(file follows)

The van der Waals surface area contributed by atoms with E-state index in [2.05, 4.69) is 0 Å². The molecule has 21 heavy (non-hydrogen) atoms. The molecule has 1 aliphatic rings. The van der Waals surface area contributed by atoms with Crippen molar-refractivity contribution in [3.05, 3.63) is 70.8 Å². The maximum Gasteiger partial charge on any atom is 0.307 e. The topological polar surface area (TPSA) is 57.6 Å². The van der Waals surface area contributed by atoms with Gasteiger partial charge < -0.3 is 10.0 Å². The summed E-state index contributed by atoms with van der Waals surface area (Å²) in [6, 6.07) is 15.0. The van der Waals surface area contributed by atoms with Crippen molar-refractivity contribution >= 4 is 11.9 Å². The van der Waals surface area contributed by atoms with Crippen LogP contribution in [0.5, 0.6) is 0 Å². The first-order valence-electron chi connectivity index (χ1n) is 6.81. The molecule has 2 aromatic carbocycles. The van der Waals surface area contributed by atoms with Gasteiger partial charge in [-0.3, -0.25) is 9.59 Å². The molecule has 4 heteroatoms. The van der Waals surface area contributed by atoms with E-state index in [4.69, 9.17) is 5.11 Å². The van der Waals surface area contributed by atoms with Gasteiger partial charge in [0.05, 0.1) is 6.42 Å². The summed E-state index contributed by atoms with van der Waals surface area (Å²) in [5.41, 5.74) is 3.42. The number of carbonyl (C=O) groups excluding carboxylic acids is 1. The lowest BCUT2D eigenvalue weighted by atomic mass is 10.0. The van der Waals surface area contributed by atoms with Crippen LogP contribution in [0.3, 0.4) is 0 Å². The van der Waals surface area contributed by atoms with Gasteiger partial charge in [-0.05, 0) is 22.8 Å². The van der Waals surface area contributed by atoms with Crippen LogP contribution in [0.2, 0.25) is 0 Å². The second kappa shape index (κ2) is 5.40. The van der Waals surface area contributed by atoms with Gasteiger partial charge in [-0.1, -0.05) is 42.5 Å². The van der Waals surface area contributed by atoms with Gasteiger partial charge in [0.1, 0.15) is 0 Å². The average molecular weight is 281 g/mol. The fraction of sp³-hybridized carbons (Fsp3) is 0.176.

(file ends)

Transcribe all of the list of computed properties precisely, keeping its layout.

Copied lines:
The van der Waals surface area contributed by atoms with E-state index in [2.05, 4.69) is 0 Å². The molecule has 21 heavy (non-hydrogen) atoms. The molecule has 1 aliphatic rings. The van der Waals surface area contributed by atoms with Crippen molar-refractivity contribution in [3.05, 3.63) is 70.8 Å². The maximum Gasteiger partial charge on any atom is 0.307 e. The topological polar surface area (TPSA) is 57.6 Å². The van der Waals surface area contributed by atoms with Gasteiger partial charge < -0.3 is 10.0 Å². The summed E-state index contributed by atoms with van der Waals surface area (Å²) in [6, 6.07) is 15.0. The van der Waals surface area contributed by atoms with Crippen molar-refractivity contribution >= 4 is 11.9 Å². The van der Waals surface area contributed by atoms with Crippen LogP contribution in [0.5, 0.6) is 0 Å². The first-order valence-electron chi connectivity index (χ1n) is 6.81. The molecule has 2 aromatic carbocycles. The van der Waals surface area contributed by atoms with Gasteiger partial charge in [-0.3, -0.25) is 9.59 Å². The molecule has 4 heteroatoms. The van der Waals surface area contributed by atoms with E-state index in [4.69, 9.17) is 5.11 Å². The van der Waals surface area contributed by atoms with Gasteiger partial charge in [0.05, 0.1) is 6.42 Å². The summed E-state index contributed by atoms with van der Waals surface area (Å²) in [5.41, 5.74) is 3.42. The number of carbonyl (C=O) groups excluding carboxylic acids is 1. The lowest BCUT2D eigenvalue weighted by atomic mass is 10.0. The van der Waals surface area contributed by atoms with Crippen LogP contribution in [0.3, 0.4) is 0 Å². The van der Waals surface area contributed by atoms with Gasteiger partial charge in [-0.05, 0) is 22.8 Å². The van der Waals surface area contributed by atoms with Crippen LogP contribution in [0.2, 0.25) is 0 Å². The second kappa shape index (κ2) is 5.40. The van der Waals surface area contributed by atoms with Gasteiger partial charge in [-0.1, -0.05) is 42.5 Å². The van der Waals surface area contributed by atoms with Gasteiger partial charge in [0.1, 0.15) is 0 Å². The average molecular weight is 281 g/mol. The fraction of sp³-hybridized carbons (Fsp3) is 0.176.